Evolution of Kiteboarding

KITESURFING

As published in http://en.wikipedia.org/wiki/Kitesurfing

Kitesurfing or Kiteboarding is an adventure surface water sport that has been described as combining wakeboarding, windsurfing, surfing and paragliding into one extreme sport. Kitesurfing harnesses the power of the wind to propel a rider across the water on a small surfboard or a kiteboard (similar to a wakeboard). The terms kiteboarding and kitesurfing are interchangeable. There are a number of different styles of kiteboarding, including freestyle (most common and utilizes standard kite and board) or wake-style (flatter water using board with bindings) and wave-riding which is focused on big waves using a board designed for wave riding.

A kitesurfer or kiteboarder uses a board with or without foot-straps or bindings, combined with the power of a large controllable kite to propel the rider and the board across the water. In 2006, the number of kitesurfers has been estimated at around 150,000 to 210,000, with 114,465 inflatable kites sold that same year.[1] Riding styles have evolved to suit riders and conditions, such as wakestyle, waveriding, freestyle, freeride, jumping, and cruising.

Although kitesurfing is an extreme sport, its safety record is improving due to advances in hybrid and bow kite designs [2] and the depower that they provide, safety release systems, and instructions, however there are numerous deaths every year, and injuries due to body drag on land and water, hitting obstacles on land or water, and getting entangled in the lines have happened.

HISTORY

In the 1800s George Pocock used kites of increased size to propel carts on land and ships on the water, using a four-line control system – the same system in common use today. Both carts and boats were able to turn and sail upwind. The kites could be flown for sustained periods.[3] The intention was to establish kitepower as an alternative to horsepower, partly to avoid the hated “horse tax” that was levied at that time.[4] In 1903, aviation pioneer Samuel Cody developed “man-lifting kites” and succeeded in crossing the English channel in a small collapsible canvas boat powered by a kite[5]

In the late 1970s the development of Kevlar then Spectra flying lines and more controllable kites with improved efficiency contributed to practical kite traction. In 1978, Ian Day’s “FlexiFoil” kite-powered Tornado catamaran exceeded 40 km/h.

Through the 1980s there were occasionally successful attempts to combine kites with canoes, ice skates, snow skis,[6] water skis and roller skates.

Throughout the 1970s and early 1980s Dieter Strasilla from Germany developed parachute-skiing and later perfected a kiteskiing system using self made paragliders and a ball-socket swivel allowing the pilot to kitesail upwind and uphill but also to take off into the air at will.[7] Strasilla and his friend Andrea Kuhn/Switzerland used this invention also in combination with surfboards and Skurfs, grasskies and selfmade buggies. One of his patents describes in 1979 the first use of an inflatable kite design for kitesurfing.[8]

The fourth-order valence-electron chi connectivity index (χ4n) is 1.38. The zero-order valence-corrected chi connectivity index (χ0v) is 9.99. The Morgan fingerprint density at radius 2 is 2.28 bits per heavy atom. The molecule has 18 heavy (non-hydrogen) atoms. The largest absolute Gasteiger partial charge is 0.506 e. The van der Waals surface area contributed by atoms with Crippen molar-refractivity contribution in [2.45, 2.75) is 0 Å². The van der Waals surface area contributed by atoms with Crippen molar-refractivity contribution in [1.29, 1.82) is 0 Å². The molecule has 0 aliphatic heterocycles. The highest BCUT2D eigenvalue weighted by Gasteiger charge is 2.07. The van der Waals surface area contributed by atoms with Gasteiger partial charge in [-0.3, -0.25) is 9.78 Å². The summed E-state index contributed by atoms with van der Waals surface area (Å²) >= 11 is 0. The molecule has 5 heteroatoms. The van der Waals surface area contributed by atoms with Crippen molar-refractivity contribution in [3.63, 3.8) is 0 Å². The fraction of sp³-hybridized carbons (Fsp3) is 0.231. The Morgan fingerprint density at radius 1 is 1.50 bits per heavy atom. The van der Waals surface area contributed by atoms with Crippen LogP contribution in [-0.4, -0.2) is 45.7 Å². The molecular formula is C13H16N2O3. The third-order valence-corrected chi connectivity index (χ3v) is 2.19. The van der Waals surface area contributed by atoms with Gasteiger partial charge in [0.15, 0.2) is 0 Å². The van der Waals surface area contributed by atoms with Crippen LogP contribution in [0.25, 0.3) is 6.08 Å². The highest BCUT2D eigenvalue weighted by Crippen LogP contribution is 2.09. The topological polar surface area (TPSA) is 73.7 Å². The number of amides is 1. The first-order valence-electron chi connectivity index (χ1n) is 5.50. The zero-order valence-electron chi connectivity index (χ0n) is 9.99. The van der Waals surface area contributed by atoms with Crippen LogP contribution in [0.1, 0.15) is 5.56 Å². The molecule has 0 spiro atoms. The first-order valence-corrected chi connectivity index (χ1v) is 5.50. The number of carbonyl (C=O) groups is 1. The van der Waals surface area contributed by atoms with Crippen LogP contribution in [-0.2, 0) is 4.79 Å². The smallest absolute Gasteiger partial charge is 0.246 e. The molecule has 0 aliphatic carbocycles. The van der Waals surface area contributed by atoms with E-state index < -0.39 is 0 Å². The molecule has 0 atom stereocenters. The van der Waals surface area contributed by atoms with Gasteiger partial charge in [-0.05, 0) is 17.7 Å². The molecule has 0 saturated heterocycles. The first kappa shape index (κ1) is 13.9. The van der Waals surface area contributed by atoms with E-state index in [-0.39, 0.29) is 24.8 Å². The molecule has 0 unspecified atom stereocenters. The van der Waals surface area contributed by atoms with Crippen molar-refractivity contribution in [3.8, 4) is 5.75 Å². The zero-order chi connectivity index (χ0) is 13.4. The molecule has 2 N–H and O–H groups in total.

Two brothers, Bruno Legaignoux and Dominique Legaignoux, from the Atlantic coast of France, developed kites for kitesurfing in the late 1970s and early 1980s and patented an inflatable kite design in November 1984, a design that has been used by companies to develop their own products.

In 1990, practical kite buggying was pioneered by Peter Lynn at Argyle Park in Ashburton, New Zealand. Lynn coupled a three-wheeled buggy with a forerunner of the modern parafoil kite. Kite buggying proved to be very popular worldwide, with over 14,000 buggies sold up to 1999.

The development of modern day kitesurfing by the Roeselers in the USA and the Legaignoux in France carried on in parallel to buggying. Bill Roeseler, a Boeing aerodynamicist, and his son Corey Roeseler patented the “KiteSki” system which consisted of water skis powered by a two line delta style kite controlled via a bar mounted combined winch/brake. The KiteSki was commercially available in 1994. The kite had a rudimentary water launch capability and could go upwind. In 1995, Corey Roeseler visited Peter Lynn at New Zealand’s Lake Clearwater in the Ashburton Alpine Lakes area, demonstrating speed, balance and upwind angle on his ‘ski’. In the late 1990s, Corey’s ski evolved to a single board similar to a surfboard.[4]

In 1996 Laird Hamilton and Manu Bertin were instrumental in demonstrating and popularising kitesurfing off the Hawaiian coast of Maui.

In 1997 the Legaignoux brothers developed and sold the breakthrough “Wipika” kite design which had a structure of preformed inflatable tubes and a simple bridle system to the wingtips, both of which greatly assisted water re-launch. Bruno Legaignoux has continued to improve kite designs, including developing the bow kite design, which has been licensed to many kite manufacturers.

In 1997, specialist kiteboards were developed by Raphaël Salles and Laurent Ness. By 1998 kitesurfing had become a mainstream sport, and several schools were teaching kitesurfing. The first competition was held on Maui in September 1998 and won by Flash Austin.[4]

By 1999 single direction boards derived from windsurfing and surfing designs became the dominant form of kiteboard. From 2001 onwards, wakeboard style bi-directional boards became more popular.

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